From the archives, because I'll be talking about these issues at Texas State tomorow--
No, not great-tasting meat, but meat that’s had the pain knocked out of it. This is what’s being proposed by Adam Shriver here. The proposal is also covered in a New Scientist article which includes comments from Peter Singer (tepidly supportive) and Marc Bekoff (against). Dom Wilkinson gave me the pointers and writes about the idea here.
How are you going to knock pain out of livestock? Not with surgery or drugs, but by genetically engineering them to lack certain brain structures. You don’t want to go too far. If pain is completely obliterated, then animals are likely to injure themselves. Apparently that's what makes people lose bits of their bodies when they have leprosy. Nerve damage stops them from feeling pain, and so they have lots of accidents and amputations.
So how do you get rid of pain sensations but retain pain behavior? Shriver thinks there’s a way to do it. Pain seems to involve two components. Nociceptor neurons are stimulated at the site of bodily insult, and signals run up to the thalamus, and from there to the somatosensory cortex. That’s the basis for “sensory pain.” But that’s not the end of it. Signals also go to an area of the brain involved in higher cognitive processes, the anterior cingulate cortex. It’s because of processing there that we mind being in pain. That’s the basis for suffering, or “affective pain.”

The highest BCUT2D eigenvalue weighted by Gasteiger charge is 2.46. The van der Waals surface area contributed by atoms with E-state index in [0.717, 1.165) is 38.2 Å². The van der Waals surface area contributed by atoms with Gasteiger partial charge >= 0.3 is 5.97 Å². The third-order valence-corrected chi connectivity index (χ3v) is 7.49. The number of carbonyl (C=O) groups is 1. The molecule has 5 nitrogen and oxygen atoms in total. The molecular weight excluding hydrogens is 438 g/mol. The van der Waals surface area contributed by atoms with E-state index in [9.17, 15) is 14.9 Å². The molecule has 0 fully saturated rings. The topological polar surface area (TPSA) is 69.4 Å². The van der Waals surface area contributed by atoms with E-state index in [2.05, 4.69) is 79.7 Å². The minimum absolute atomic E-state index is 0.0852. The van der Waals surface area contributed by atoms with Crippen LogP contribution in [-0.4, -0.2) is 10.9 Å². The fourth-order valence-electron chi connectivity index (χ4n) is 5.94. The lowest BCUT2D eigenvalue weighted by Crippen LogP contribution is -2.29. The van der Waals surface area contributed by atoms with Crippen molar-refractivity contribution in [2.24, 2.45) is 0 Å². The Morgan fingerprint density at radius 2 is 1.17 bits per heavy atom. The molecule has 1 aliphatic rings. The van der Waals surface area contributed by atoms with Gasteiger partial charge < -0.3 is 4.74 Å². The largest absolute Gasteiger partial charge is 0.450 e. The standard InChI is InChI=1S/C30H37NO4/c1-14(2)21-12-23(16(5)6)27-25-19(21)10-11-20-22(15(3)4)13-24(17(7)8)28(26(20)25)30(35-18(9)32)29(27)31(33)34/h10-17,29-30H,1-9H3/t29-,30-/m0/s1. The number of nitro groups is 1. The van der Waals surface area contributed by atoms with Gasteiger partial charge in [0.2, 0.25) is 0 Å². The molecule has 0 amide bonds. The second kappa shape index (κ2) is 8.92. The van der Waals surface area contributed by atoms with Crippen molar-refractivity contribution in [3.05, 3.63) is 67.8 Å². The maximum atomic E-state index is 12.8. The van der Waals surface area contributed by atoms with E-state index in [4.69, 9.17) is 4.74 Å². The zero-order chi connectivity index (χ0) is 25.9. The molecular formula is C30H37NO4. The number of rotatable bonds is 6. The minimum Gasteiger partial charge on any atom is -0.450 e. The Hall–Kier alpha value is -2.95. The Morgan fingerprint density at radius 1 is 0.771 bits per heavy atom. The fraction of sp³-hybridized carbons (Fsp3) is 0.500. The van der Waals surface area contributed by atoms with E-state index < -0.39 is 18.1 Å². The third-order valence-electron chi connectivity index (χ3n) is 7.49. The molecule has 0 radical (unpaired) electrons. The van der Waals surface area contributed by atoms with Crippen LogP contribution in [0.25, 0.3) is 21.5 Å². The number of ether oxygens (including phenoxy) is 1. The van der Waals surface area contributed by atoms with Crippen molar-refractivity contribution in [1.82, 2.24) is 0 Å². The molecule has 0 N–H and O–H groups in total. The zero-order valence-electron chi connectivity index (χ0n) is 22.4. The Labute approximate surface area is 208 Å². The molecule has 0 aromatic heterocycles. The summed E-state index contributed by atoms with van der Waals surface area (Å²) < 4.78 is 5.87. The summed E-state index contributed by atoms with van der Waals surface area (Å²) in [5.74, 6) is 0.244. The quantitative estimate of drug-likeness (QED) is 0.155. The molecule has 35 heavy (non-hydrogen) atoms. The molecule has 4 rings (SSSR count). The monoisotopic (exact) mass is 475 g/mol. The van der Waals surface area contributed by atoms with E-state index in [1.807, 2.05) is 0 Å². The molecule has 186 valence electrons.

Shriver suggests livestock could be genetically engineered so as to retain sensory pain but lose affective pain. That way, they’d still engage in normal behaviors like pain guarding—avoiding using a sore foot. But they wouldn’t suffer during the usual battery of factory farm procedures—branding, castration, dehorning, debeaking, slaughter, etc.
The argument has this empirical starting point, and then employs a set of ethical premises. I’m going to save ethics for later, because I have worries about Shriver’s picture of pain psychology.
1. Where’s the pain?
Shriver seems to think that the hurting of pain, the unpleasantness, is all in the affective phase. If you can get rid of that, you can get rid of all that’s bad about pain. That’s what he deduces from first person reports of people who have had cingulotomies: